Many people believe that technology is neutral or unbiased, but the reality is more complex, especially in an immersive environment.
If the proponents of the metaverse have their way we’ll one day be lining up for healthcare or a mortgage in a virtual world run by virtual decision makers. Design of the artificial intelligence systems driving this world, still the task of humans, has real potential for harm.
Besides commercial incentives, implicit biases that exist offline based on ethnicity, gender and age are often reflected in the big data collected from the internet. Machine learning models that are trained using these bias-embedded datasets unsurprisingly adopt these biases. For instance, in 2019, Facebook (now Meta) was sued by the US Department of Housing and Urban Development for “encouraging, enabling, and causing” discrimination on race, gender, and religion through its advertising platform. Facebook later said it would take “meaningful steps” to stop such behaviour, but it continued to deliver the same discriminative ad service to over two billion users on the basis of their demographic information.
Technical flaws during data collection, sampling, and model design can further exacerbate unfairness by introducing outliers, sampling bias, and temporal bias (where a model works well at first, but fails in the future because future changes weren’t considered when building the model).
As AI pervades more of our daily lives regardless, governments and the tech giants have started talking about “Trustworthy AI”, a term formalised by the European Commission in 2019 with its Ethics Guidelines.
The guidelines speak to issues of fairness, but current systems are already challenged to define what’s fair on the current internet, let alone in the metaverse.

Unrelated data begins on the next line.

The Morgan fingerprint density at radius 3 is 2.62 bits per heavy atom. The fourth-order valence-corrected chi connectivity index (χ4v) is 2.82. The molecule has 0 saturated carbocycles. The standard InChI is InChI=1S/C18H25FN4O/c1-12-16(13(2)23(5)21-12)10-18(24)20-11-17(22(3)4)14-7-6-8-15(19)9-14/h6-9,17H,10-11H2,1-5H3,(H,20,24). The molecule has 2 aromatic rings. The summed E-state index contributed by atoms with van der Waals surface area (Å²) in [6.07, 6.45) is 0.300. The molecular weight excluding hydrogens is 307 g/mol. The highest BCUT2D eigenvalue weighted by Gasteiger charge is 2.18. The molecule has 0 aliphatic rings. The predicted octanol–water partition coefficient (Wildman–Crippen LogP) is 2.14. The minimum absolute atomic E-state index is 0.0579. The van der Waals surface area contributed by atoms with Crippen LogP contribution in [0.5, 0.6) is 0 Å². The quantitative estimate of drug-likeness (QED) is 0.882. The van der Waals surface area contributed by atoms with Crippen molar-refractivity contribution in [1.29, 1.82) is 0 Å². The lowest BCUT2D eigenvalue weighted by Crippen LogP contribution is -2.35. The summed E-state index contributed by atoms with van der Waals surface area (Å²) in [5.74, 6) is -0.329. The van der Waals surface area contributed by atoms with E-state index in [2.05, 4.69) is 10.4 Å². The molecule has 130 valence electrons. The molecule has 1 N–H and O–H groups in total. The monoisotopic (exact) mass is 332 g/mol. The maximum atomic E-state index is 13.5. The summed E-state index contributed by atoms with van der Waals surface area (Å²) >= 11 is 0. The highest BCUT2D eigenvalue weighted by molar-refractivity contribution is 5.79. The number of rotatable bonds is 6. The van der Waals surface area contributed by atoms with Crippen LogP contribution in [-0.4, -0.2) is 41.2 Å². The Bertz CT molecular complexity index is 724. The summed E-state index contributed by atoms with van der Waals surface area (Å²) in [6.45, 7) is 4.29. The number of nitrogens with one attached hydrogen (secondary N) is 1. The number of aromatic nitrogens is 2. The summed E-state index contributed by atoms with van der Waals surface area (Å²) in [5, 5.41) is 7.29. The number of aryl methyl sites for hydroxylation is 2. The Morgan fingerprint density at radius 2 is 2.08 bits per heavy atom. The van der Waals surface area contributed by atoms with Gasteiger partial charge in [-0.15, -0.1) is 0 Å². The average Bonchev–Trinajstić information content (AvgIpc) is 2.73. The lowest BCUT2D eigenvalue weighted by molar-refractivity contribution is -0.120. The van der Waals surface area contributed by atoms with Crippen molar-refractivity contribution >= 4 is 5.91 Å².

A recent study exploring Trustworthy AI and the metrics selected to deliver it found most were based on functionality-driven design as opposed to user-centred design.
Looking specifically at search engine ranking and recommendation systems, we already know search engine rankings sometimes systematically favour certain sites over others, distorting the objectiveness of the results and losing the trust of users.
In recommendation systems, the number of recommendations is often fixed to promote products or ads with greater commercial benefits instead of fair recommendations based on the ethical use of data.
To fix these issues and deliver “trustworthy AI”, search engines must guarantee that users receive neutral and impartial services. Deciding on the metrics for fairness is where it gets difficult.
A common strategy of metric selection is to focus on one factor and measure the deviation from the equality of that factor. For example, for search engine rankings, focusing on the (potential) attention items receive from users in terms of factors such as click-through rates, exposure, or inferences of the content’s relevance. And then working out the gap between what an average user sees versus one where there is bias at play.